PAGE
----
Back to Listing

Menstrual hygiene and missing school

08 May 2017

Late in 2016 we wrote about Rochelle Courtenay’s charity Share the Dignity, which she founded to address the feminine hygiene needs of women and young girls affected by homelessness, domestic violence, and lack of resources because of family budget/financial situations.

Care Australia is backing a new project in Vanuatu dealing with a similar issue in which young girls are missing school and education due to their menstrual cycles.

Florence, Tanna Island Vanuatu

Florence (above) is 17 years old, and she is determined to succeed in life. But for the last few years, her period has been holding her back.

“In school, when the boys know we have our periods, they laugh or check our skirts when we get up from our chairs,” she explains. “So when I got my period, I did not go to school. I was afraid of being humiliated, so I just stayed at home.”

In Florence’s rural community on the island of Tanna in southern Vanuatu, traditional beliefs run deep; menstruation is considered unclean and talking about periods is taboo. Not knowing when to expect a period is especially problematic when sanitary pads are expensive and hard to come by. Girls often make do with rags or even leaves, which are unhygienic and unreliable.

Because of these factors, many girls like Florence choose not to go to school when they have their period. In fact almost three quarters of girls in Tanna miss up to three days of school when they have their period. Those missed days add up and it’s easy to fall behind. Many girls drop out, and as women they are less educated, with less opportunity, and less say in their communities.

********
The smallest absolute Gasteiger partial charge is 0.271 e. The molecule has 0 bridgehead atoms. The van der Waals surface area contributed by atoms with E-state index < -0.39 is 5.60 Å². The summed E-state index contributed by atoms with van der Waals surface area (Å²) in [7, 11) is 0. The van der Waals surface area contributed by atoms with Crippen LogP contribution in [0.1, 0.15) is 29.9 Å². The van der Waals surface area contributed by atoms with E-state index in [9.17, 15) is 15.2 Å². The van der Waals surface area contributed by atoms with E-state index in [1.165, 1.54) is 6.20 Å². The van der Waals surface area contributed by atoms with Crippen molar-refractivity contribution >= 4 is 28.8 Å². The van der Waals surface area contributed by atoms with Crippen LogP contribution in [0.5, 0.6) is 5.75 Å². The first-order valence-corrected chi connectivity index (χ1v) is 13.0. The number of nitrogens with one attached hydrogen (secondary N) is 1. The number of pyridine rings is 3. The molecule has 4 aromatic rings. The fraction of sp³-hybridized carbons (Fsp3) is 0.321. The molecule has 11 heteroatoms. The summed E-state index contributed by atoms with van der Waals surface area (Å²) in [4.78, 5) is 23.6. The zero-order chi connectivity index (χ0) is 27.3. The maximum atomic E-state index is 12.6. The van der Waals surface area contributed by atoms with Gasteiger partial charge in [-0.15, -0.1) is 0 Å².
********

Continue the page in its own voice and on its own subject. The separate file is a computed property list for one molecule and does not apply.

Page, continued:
CARE Australia is changing this through school education programs for girls and boys, and the distribution of sanitary hygiene kits, which contain washable and reusable sanitary pads, underwear, soap, laundry detergent and a bucket.

The hygiene kits and the classes are making a world of difference for girls like Florence.

“I was trying to understand things myself and then CARE came and explained everything,” she says. “I feel like now I know everything; I feel like when I get my period, I am not worried. I am not afraid anymore.”

CARE is aiming to raise $44,000 to provide pads to 560 more girls just like Florence across 10 schools in Tanna so they can stay in school all year round.

Donate now to help girls like Florence stay in school.